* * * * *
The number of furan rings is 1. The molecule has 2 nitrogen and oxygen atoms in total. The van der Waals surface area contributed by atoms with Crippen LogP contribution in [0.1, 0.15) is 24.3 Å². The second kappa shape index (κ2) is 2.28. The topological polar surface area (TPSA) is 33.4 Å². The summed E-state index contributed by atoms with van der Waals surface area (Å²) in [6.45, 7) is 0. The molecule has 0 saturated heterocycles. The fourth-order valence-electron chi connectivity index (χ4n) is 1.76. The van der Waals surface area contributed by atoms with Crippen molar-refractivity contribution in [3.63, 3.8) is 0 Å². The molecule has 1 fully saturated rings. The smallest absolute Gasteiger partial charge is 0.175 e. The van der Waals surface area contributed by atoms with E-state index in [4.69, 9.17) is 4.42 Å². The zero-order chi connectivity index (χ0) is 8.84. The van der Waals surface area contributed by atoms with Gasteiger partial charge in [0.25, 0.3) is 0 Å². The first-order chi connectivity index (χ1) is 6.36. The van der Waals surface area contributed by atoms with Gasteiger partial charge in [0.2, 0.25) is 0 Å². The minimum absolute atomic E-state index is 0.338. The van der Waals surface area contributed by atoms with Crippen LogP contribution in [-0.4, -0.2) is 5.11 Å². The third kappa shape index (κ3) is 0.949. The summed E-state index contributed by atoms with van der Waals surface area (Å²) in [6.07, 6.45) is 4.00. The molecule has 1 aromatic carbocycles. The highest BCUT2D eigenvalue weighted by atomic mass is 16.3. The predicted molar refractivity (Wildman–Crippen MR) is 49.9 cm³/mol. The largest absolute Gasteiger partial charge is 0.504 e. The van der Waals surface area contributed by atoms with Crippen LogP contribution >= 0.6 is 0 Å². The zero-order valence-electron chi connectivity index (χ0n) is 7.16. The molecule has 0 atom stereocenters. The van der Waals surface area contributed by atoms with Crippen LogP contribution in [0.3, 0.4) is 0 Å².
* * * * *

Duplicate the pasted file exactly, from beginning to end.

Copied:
The number of furan rings is 1. The molecule has 2 nitrogen and oxygen atoms in total. The van der Waals surface area contributed by atoms with Crippen LogP contribution in [0.1, 0.15) is 24.3 Å². The second kappa shape index (κ2) is 2.28. The topological polar surface area (TPSA) is 33.4 Å². The summed E-state index contributed by atoms with van der Waals surface area (Å²) in [6.45, 7) is 0. The molecule has 0 saturated heterocycles. The fourth-order valence-electron chi connectivity index (χ4n) is 1.76. The van der Waals surface area contributed by atoms with Crippen molar-refractivity contribution in [3.63, 3.8) is 0 Å². The molecule has 1 fully saturated rings. The smallest absolute Gasteiger partial charge is 0.175 e. The van der Waals surface area contributed by atoms with E-state index in [4.69, 9.17) is 4.42 Å². The zero-order chi connectivity index (χ0) is 8.84. The van der Waals surface area contributed by atoms with Gasteiger partial charge in [0.25, 0.3) is 0 Å². The first-order chi connectivity index (χ1) is 6.36. The van der Waals surface area contributed by atoms with Gasteiger partial charge in [0.2, 0.25) is 0 Å². The minimum absolute atomic E-state index is 0.338. The van der Waals surface area contributed by atoms with Crippen LogP contribution in [-0.4, -0.2) is 5.11 Å². The third kappa shape index (κ3) is 0.949. The summed E-state index contributed by atoms with van der Waals surface area (Å²) in [6.07, 6.45) is 4.00. The molecule has 1 aromatic carbocycles. The highest BCUT2D eigenvalue weighted by atomic mass is 16.3. The predicted molar refractivity (Wildman–Crippen MR) is 49.9 cm³/mol. The largest absolute Gasteiger partial charge is 0.504 e. The van der Waals surface area contributed by atoms with Crippen LogP contribution >= 0.6 is 0 Å². The zero-order valence-electron chi connectivity index (χ0n) is 7.16. The molecule has 0 atom stereocenters. The van der Waals surface area contributed by atoms with Crippen LogP contribution in [0.3, 0.4) is 0 Å².